I promise not to turn this into a blog that posts heartfelt soliloquies on inspirational sayings artfully presented in pretty fonts. But right now I have a lot of things going on at work such that I need to be reminded of the above: the best way out is always through.
The funny thing is that when I think about it, I don’t really believe that in all situations. Whitewater rafting, sure. But if you have reached some kind of impasse with a knitting project, and you’ve realized that you hate the yarn/stitch pattern/design/whatever, the best way out isn’t through – it’s frogging the whole thing and starting over. If you’re in a terrible relationship, or job, there is no virtue in pushing through – it makes much more sense to get out of there at the first opportunity. Sometimes bailing on something is exactly what you should do.
But the above is a mantra I need when I’m facing things that scare me – in particular, things that I don’t know how to do and am afraid that I will fail at. I need to remind myself that I can’t simply avoid things that I’m afraid I will do badly or do wrong, because they won’t magically go away, and the only way to learn to do them correctly is to push through.
It also reminds me that that pushing through is the best way to get out, get past whatever’s worrying you, so that your anxiety about what you don’t know or might do wrong doesn’t take over your headspace and crowd out everything else.
James Herriot, who was a country vet in Yorkshire for many years, has a lovely story about being called to look at a horse, when his confidence about treating horses was not very high (and horses, he claims, know when you’re not a horse person: “It is quite different with cows; they don’t care either way; if a cow feels like kicking you she will kick you; she doesn’t give a damn whether you are an expert or not. But horses know.”). The horse turned out to be especially difficult, large, strong, and hostile, and also needed surgery to remove a tumor from his stomach (given that this was rural Yorkshire in the 1930s, such a surgery involved hard labor and some risk of injury). He was able to put off the procedure for some time, for various reasons, but it didn’t help:
I found it wonderfully easy to forget about the stallion over the days and weeks that followed; except when my defences were down. At least once a night it thundered through my dreams with gaping nostrils and flying mane and I developed an uncomfortable habit of coming bolt awake at five o’clock in the morning and starting immediately to operate on the horse. On an average, I took that tumour off twenty times before breakfast each morning.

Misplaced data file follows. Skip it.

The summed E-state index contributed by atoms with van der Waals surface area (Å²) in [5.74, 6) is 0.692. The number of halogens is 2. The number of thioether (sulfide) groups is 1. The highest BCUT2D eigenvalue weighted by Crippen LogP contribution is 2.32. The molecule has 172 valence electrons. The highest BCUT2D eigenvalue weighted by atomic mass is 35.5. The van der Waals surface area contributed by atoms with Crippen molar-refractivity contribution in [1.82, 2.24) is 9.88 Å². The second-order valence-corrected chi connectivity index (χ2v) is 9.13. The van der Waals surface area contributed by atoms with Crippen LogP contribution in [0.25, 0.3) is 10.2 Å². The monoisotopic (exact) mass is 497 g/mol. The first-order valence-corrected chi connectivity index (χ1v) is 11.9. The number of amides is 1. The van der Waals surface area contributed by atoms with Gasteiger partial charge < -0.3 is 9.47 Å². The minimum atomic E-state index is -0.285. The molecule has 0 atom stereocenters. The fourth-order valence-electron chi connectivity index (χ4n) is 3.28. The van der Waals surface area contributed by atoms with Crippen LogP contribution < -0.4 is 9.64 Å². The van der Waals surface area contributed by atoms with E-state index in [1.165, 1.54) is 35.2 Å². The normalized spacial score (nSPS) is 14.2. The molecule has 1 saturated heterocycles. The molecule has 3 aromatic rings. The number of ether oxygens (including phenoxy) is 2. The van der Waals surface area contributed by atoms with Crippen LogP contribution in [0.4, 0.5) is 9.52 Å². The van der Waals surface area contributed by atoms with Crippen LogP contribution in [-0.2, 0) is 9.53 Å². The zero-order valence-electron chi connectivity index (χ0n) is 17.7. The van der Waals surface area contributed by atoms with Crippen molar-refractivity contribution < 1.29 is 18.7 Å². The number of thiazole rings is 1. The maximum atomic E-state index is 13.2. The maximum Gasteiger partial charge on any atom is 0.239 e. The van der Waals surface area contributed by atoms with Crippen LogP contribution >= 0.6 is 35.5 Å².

The day of reckoning finally came, and he returned to the farm, where the farm hands brought his patient to him:
The noise was coming nearer; then the stable doors flew open and the great horse catapulted out into the yard, dragging two big fellows along on the end of the halter shank. The cobbles struck sparks from the men’s boots as they slithered about but they were unable to stop the stallion backing and plunging. I imagined I could feel the ground shudder under my feet as the hooves crashed down.
He approached the horse to administer a local anesthetic:
Walking up to the horse was like watching an action from a film. It wasn’t really me doing this—the whole thing was unreal. The near-side eye flickered dangerously at me as I raised my left hand and passed it over the muscles of the neck, down the smooth, quivering flank and along the abdomen till I was able to grasp the tumour. I had the thing in my hand now, the lobulations firm and lumpy under my fingers. I pulled gently downwards, stretching the brown skin joining the growth to the body. I would put the local in there—a few good weals. It wasn’t going to be so bad. The stallion laid back his ears and gave a warning whicker.
I took a long, careful breath, brought up the syringe with my right hand, placed the needle against the skin then thrust it in.
The result was exactly what he’d been dreading:
The kick was so explosively quick that at first I felt only surprise that such a huge animal could move so swiftly. It was a lightning outward slash that I never even saw and the hoof struck the inside of my right thigh, spinning me round helplessly. When I hit the ground I lay still, feeling only a curious numbness. Then I tried to move and a stab of pain went through my leg.
But there was another result as well:
When I opened my eyes Mr. Wilkinson was bending over me. “Are you all right, Mr. Herriot?” The voice was anxious.
“I don’t think so.” I was astonished at the matter-of-fact sound of my own words; but stranger still was the feeling of being at peace with myself for the first time for weeks. I was calm and completely in charge of the situation….
My leg wasn’t broken but it developed a massive haematoma at the point of impact and then the whole limb blossomed into an unbelievable range of colours from delicate orange to deepest black. I was still hobbling like a Crimean veteran when, a fortnight later, Siegfried and I with a small army of helpers went back and roped the stallion, chloroformed him and removed that little growth.
I have a cavity in the muscle of my thigh to remind me of that day, but some good came out of the incident. I found that the fear is worse than the reality and horse work has never worried me as much since then.
The fear is worse than the reality.
The best way out is through.
Robert Frost and James Herriot help me remember these things.
Quotes from James Herriot, All Creatures Great and Small, Open Road Integrated Media e-edition; originally published 1972.